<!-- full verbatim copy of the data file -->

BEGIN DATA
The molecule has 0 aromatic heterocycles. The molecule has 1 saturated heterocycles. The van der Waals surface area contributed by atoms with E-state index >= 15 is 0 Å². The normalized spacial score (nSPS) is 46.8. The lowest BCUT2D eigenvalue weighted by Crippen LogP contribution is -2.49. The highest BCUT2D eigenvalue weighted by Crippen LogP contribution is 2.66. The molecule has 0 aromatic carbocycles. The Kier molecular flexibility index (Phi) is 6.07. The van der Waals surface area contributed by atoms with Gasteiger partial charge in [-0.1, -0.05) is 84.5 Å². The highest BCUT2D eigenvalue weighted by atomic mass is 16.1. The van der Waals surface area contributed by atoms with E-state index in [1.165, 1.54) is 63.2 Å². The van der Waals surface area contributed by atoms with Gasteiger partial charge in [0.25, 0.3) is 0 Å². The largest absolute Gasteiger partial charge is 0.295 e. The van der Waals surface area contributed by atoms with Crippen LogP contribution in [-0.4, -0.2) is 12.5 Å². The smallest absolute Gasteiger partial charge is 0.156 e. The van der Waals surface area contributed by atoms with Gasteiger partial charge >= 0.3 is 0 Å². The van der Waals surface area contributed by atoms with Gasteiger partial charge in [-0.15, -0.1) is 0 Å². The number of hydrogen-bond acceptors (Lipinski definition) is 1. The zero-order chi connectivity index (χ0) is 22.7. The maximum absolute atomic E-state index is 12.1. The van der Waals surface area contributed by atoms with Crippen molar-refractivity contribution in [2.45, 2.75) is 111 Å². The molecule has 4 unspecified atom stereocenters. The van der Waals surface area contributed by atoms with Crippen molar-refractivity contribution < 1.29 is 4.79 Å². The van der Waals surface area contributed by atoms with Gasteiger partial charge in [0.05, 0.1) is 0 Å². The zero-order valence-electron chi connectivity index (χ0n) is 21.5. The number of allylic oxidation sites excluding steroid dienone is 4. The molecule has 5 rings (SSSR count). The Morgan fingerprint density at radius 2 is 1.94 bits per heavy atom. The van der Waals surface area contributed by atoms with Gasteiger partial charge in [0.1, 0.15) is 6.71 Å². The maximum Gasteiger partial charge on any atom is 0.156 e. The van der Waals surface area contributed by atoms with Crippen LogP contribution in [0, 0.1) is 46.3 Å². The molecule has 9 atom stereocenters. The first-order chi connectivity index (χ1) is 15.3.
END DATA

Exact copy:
The molecule has 0 aromatic heterocycles. The molecule has 1 saturated heterocycles. The van der Waals surface area contributed by atoms with E-state index >= 15 is 0 Å². The normalized spacial score (nSPS) is 46.8. The lowest BCUT2D eigenvalue weighted by Crippen LogP contribution is -2.49. The highest BCUT2D eigenvalue weighted by Crippen LogP contribution is 2.66. The molecule has 0 aromatic carbocycles. The Kier molecular flexibility index (Phi) is 6.07. The van der Waals surface area contributed by atoms with Gasteiger partial charge in [-0.1, -0.05) is 84.5 Å². The highest BCUT2D eigenvalue weighted by atomic mass is 16.1. The van der Waals surface area contributed by atoms with E-state index in [1.165, 1.54) is 63.2 Å². The van der Waals surface area contributed by atoms with Gasteiger partial charge in [0.25, 0.3) is 0 Å². The largest absolute Gasteiger partial charge is 0.295 e. The van der Waals surface area contributed by atoms with Crippen LogP contribution in [-0.4, -0.2) is 12.5 Å². The smallest absolute Gasteiger partial charge is 0.156 e. The van der Waals surface area contributed by atoms with Gasteiger partial charge >= 0.3 is 0 Å². The van der Waals surface area contributed by atoms with Gasteiger partial charge in [-0.15, -0.1) is 0 Å². The number of hydrogen-bond acceptors (Lipinski definition) is 1. The zero-order chi connectivity index (χ0) is 22.7. The maximum absolute atomic E-state index is 12.1. The van der Waals surface area contributed by atoms with Crippen molar-refractivity contribution in [2.45, 2.75) is 111 Å². The molecule has 4 unspecified atom stereocenters. The van der Waals surface area contributed by atoms with Crippen molar-refractivity contribution < 1.29 is 4.79 Å². The van der Waals surface area contributed by atoms with Gasteiger partial charge in [0.05, 0.1) is 0 Å². The zero-order valence-electron chi connectivity index (χ0n) is 21.5. The number of allylic oxidation sites excluding steroid dienone is 4. The molecule has 5 rings (SSSR count). The Morgan fingerprint density at radius 2 is 1.94 bits per heavy atom. The van der Waals surface area contributed by atoms with Gasteiger partial charge in [0.1, 0.15) is 6.71 Å². The maximum Gasteiger partial charge on any atom is 0.156 e. The van der Waals surface area contributed by atoms with Crippen LogP contribution in [0, 0.1) is 46.3 Å². The molecule has 9 atom stereocenters. The first-order chi connectivity index (χ1) is 15.3.